The second vaccine is an mRNA vaccine made by Pfizer-BioNTech. This vaccine is given as two doses and is also highly effective.

The vaccination programme and the purchase of vaccines is controlled by the South African government and is based on advice from the World Health Organization. There are three phases, the first of which is to vaccinate those most at risk and then progress through the population based on an assessment of vulnerability to the infection. Details of the vaccine rollout can be found on the Department of Health Website: https://sacoronavirus.co.za/vaccine-updates/

What are variants and do the vaccines protect against them?

Viruses change constantly though mutation and new variants are expected over time. Some variants emerge and disappear, others emerge and stay. They can make the virus more infectious, more virulent or equally, less infectious and less virulent. Multiple variants of the virus that cause COVID-19 are circulating in the world but several have become more prominent. A variant called B.1.1.7 was found in the UK in the latter part of 2020 and has been found to be more infectious and possibly associated with an increased risk of death. Another variant B.1.351 emerged independently of the UK variant and has become the dominant strain in South Africa. This variant seems to be more infectious. A third variant, called P1 was identified in Brazil. In addition, there are new variants in New York and California that are causing some concern. All of these variants have now been found in multiple countries, carried by travellers.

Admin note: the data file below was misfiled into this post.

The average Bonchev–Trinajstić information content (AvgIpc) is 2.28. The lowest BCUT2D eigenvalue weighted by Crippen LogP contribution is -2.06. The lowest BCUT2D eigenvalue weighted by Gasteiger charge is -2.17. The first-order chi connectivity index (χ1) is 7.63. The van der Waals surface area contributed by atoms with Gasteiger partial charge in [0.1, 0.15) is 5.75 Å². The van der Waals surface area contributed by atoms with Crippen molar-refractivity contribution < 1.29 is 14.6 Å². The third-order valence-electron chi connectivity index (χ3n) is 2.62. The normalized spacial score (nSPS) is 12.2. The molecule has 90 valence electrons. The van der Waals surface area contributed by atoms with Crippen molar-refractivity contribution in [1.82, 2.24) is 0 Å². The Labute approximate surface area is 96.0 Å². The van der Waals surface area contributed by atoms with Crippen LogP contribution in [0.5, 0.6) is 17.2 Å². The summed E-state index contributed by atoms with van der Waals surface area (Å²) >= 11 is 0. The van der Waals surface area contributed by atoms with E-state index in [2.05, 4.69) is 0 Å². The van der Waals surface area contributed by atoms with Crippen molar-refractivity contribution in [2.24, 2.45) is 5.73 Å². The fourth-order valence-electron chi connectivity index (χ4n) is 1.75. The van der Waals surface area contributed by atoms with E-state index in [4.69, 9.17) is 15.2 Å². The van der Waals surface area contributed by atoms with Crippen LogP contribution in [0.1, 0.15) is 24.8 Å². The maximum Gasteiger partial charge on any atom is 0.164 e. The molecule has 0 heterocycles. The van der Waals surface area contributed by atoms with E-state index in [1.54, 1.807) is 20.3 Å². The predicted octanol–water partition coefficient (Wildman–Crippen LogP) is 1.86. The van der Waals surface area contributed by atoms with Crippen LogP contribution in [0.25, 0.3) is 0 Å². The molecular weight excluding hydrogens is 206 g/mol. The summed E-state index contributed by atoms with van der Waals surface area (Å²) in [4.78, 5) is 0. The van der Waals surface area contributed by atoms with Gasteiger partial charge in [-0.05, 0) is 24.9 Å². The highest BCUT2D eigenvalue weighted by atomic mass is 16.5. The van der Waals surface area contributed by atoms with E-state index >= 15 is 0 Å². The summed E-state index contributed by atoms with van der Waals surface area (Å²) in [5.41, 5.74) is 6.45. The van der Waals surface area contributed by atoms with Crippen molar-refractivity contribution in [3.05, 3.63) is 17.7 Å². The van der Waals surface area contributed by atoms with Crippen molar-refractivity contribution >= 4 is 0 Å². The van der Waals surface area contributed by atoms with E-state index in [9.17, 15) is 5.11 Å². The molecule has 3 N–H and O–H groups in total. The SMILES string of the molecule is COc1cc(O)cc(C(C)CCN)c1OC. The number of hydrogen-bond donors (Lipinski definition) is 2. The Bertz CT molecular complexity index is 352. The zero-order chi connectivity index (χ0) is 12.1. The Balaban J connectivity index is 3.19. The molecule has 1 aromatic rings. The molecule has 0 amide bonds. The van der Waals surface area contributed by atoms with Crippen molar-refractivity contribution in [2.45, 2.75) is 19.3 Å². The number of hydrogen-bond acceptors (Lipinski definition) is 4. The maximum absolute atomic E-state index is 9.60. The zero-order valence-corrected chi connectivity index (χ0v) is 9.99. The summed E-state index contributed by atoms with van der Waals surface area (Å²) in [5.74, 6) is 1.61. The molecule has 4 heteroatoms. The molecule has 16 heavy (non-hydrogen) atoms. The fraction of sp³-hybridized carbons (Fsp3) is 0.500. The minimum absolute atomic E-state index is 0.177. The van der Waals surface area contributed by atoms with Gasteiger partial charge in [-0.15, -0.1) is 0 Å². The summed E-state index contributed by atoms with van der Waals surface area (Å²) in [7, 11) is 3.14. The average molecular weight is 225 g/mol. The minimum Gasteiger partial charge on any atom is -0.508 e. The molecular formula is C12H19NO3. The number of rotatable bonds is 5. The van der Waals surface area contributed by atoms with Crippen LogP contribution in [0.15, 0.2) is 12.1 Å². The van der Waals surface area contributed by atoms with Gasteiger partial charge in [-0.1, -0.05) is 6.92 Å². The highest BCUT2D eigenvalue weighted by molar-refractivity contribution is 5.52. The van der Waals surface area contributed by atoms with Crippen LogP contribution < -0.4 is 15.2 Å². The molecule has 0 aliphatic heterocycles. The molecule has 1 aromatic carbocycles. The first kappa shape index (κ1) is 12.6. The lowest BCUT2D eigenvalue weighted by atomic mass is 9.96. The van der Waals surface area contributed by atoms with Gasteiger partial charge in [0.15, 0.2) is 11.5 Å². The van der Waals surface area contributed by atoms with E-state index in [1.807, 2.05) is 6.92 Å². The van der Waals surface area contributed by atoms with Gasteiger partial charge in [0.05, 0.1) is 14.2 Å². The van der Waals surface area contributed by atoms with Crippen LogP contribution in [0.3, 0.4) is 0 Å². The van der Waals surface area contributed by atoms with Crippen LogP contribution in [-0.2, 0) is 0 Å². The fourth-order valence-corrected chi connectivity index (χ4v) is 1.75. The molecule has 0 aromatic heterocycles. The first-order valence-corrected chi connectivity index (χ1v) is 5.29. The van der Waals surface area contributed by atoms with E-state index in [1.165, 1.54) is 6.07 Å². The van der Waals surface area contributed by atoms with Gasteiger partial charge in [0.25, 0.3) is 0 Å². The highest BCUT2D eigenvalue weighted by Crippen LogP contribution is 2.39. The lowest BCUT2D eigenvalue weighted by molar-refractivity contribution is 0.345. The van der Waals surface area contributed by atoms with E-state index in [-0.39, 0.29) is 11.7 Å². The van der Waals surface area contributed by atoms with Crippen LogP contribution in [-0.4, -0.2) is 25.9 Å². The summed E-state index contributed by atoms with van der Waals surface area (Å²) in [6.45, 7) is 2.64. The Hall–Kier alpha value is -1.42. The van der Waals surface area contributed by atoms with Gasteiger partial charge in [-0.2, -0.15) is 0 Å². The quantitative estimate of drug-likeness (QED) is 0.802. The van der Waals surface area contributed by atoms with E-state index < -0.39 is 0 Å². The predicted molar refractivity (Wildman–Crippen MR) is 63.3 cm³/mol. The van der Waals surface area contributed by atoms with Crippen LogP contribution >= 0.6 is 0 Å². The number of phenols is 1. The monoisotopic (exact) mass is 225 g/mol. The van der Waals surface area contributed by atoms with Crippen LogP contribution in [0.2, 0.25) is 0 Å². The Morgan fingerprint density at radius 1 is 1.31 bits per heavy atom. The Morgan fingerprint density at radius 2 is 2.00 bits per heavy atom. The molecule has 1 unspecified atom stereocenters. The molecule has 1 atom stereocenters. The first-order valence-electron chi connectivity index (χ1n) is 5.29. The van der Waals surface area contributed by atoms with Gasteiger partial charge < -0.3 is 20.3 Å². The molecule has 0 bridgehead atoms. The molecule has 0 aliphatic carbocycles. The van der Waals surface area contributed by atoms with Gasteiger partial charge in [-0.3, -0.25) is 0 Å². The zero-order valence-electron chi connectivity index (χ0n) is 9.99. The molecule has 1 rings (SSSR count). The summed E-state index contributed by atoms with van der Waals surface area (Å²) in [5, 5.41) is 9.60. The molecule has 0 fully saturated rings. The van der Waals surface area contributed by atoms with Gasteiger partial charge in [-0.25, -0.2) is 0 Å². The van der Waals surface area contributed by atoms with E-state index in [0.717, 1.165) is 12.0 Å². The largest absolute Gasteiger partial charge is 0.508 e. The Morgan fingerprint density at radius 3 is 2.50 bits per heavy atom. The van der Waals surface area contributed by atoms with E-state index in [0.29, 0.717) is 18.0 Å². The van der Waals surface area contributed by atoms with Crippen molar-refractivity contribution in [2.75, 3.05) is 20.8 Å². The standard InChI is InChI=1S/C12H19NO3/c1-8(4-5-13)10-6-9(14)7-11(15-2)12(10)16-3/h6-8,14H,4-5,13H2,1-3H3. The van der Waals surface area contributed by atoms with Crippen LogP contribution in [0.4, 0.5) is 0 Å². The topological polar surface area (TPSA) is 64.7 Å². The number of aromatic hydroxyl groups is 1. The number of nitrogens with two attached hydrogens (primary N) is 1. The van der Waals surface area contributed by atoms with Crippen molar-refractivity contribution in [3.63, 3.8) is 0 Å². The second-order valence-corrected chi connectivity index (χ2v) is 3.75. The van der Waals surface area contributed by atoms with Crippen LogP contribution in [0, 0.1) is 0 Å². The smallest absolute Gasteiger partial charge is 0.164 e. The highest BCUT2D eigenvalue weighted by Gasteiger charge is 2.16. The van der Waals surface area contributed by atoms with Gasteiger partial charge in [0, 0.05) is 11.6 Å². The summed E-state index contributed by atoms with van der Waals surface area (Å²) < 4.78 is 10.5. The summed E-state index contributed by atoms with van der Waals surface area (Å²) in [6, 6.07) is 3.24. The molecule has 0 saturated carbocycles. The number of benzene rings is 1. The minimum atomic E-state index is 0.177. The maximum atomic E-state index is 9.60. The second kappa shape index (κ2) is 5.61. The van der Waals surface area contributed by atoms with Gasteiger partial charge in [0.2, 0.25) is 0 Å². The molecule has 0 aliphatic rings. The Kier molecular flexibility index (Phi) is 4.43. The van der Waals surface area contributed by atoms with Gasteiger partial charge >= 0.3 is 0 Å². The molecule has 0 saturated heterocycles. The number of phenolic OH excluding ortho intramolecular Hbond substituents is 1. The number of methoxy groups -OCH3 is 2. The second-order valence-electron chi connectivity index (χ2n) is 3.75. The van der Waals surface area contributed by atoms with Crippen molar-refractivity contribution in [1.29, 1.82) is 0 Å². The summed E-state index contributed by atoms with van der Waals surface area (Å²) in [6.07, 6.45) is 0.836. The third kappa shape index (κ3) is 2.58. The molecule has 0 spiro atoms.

Both the Pfizer vaccine and the J&J vaccines have been tested against the South African variant and found to be effective.

https://www.cdc.gov/coronavirus/2019-ncov/vaccines/different- vaccines/how-they-work.html

Our appreciation to Dr Frank Fox, member elected Trustee of the Scheme, for his contribution to MediBrief by providing this article.

Published: March 2021